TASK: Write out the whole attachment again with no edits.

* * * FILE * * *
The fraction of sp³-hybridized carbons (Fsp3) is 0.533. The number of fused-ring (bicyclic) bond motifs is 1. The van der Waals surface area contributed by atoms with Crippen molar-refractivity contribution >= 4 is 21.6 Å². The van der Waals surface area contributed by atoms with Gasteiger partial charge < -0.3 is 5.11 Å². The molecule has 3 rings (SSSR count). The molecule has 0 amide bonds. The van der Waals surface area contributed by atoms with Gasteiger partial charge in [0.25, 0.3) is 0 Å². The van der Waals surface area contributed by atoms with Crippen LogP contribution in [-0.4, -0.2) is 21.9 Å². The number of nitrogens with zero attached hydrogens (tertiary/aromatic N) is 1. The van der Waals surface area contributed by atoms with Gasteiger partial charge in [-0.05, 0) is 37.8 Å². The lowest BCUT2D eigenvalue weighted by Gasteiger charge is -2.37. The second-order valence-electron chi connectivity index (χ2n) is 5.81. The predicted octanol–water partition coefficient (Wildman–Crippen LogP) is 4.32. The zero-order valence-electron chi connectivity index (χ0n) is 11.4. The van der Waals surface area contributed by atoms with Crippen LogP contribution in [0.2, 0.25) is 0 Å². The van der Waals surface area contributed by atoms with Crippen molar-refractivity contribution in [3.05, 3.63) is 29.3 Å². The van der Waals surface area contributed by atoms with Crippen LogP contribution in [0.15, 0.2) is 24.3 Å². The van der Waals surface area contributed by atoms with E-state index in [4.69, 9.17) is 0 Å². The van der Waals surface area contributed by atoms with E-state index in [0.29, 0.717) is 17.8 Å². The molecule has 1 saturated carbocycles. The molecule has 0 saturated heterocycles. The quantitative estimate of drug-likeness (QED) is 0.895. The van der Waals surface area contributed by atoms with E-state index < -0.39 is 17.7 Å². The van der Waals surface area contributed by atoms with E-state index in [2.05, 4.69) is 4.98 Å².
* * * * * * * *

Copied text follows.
The fraction of sp³-hybridized carbons (Fsp3) is 0.533. The number of fused-ring (bicyclic) bond motifs is 1. The van der Waals surface area contributed by atoms with Crippen molar-refractivity contribution >= 4 is 21.6 Å². The van der Waals surface area contributed by atoms with Gasteiger partial charge < -0.3 is 5.11 Å². The molecule has 3 rings (SSSR count). The molecule has 0 amide bonds. The van der Waals surface area contributed by atoms with Gasteiger partial charge in [0.25, 0.3) is 0 Å². The van der Waals surface area contributed by atoms with Crippen LogP contribution in [-0.4, -0.2) is 21.9 Å². The number of nitrogens with zero attached hydrogens (tertiary/aromatic N) is 1. The van der Waals surface area contributed by atoms with Gasteiger partial charge in [-0.05, 0) is 37.8 Å². The lowest BCUT2D eigenvalue weighted by Gasteiger charge is -2.37. The second-order valence-electron chi connectivity index (χ2n) is 5.81. The predicted octanol–water partition coefficient (Wildman–Crippen LogP) is 4.32. The zero-order valence-electron chi connectivity index (χ0n) is 11.4. The van der Waals surface area contributed by atoms with Crippen LogP contribution in [0.2, 0.25) is 0 Å². The van der Waals surface area contributed by atoms with Crippen molar-refractivity contribution in [3.05, 3.63) is 29.3 Å². The van der Waals surface area contributed by atoms with Crippen LogP contribution in [0.15, 0.2) is 24.3 Å². The van der Waals surface area contributed by atoms with E-state index in [4.69, 9.17) is 0 Å². The van der Waals surface area contributed by atoms with E-state index in [0.29, 0.717) is 17.8 Å². The molecule has 1 saturated carbocycles. The molecule has 0 saturated heterocycles. The quantitative estimate of drug-likeness (QED) is 0.895. The van der Waals surface area contributed by atoms with E-state index < -0.39 is 17.7 Å². The van der Waals surface area contributed by atoms with E-state index in [2.05, 4.69) is 4.98 Å².